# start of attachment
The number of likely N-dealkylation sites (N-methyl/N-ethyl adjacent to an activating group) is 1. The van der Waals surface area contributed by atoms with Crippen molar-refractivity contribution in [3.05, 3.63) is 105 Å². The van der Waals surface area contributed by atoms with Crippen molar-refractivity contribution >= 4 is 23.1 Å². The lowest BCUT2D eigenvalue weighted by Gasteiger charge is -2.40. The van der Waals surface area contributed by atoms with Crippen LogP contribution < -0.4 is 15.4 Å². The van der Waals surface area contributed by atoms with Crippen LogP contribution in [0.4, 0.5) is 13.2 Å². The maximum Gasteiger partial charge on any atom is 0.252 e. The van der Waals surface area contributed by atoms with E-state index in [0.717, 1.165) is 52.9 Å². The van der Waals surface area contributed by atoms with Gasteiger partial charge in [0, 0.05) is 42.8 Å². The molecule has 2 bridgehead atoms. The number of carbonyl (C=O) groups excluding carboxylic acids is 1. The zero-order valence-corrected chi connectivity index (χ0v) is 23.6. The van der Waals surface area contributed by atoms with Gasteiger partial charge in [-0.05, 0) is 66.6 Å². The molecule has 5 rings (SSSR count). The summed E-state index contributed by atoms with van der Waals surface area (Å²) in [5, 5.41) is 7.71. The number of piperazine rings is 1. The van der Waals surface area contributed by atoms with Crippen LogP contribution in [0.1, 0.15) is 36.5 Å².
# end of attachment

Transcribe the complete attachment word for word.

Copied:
The number of likely N-dealkylation sites (N-methyl/N-ethyl adjacent to an activating group) is 1. The van der Waals surface area contributed by atoms with Crippen molar-refractivity contribution in [3.05, 3.63) is 105 Å². The van der Waals surface area contributed by atoms with Crippen molar-refractivity contribution >= 4 is 23.1 Å². The lowest BCUT2D eigenvalue weighted by Gasteiger charge is -2.40. The van der Waals surface area contributed by atoms with Crippen LogP contribution < -0.4 is 15.4 Å². The van der Waals surface area contributed by atoms with Crippen LogP contribution in [0.4, 0.5) is 13.2 Å². The maximum Gasteiger partial charge on any atom is 0.252 e. The van der Waals surface area contributed by atoms with E-state index in [0.717, 1.165) is 52.9 Å². The van der Waals surface area contributed by atoms with Gasteiger partial charge in [0, 0.05) is 42.8 Å². The molecule has 2 bridgehead atoms. The number of carbonyl (C=O) groups excluding carboxylic acids is 1. The zero-order valence-corrected chi connectivity index (χ0v) is 23.6. The van der Waals surface area contributed by atoms with Gasteiger partial charge in [-0.05, 0) is 66.6 Å². The molecule has 5 rings (SSSR count). The summed E-state index contributed by atoms with van der Waals surface area (Å²) in [5, 5.41) is 7.71. The number of piperazine rings is 1. The van der Waals surface area contributed by atoms with Crippen LogP contribution in [0.1, 0.15) is 36.5 Å².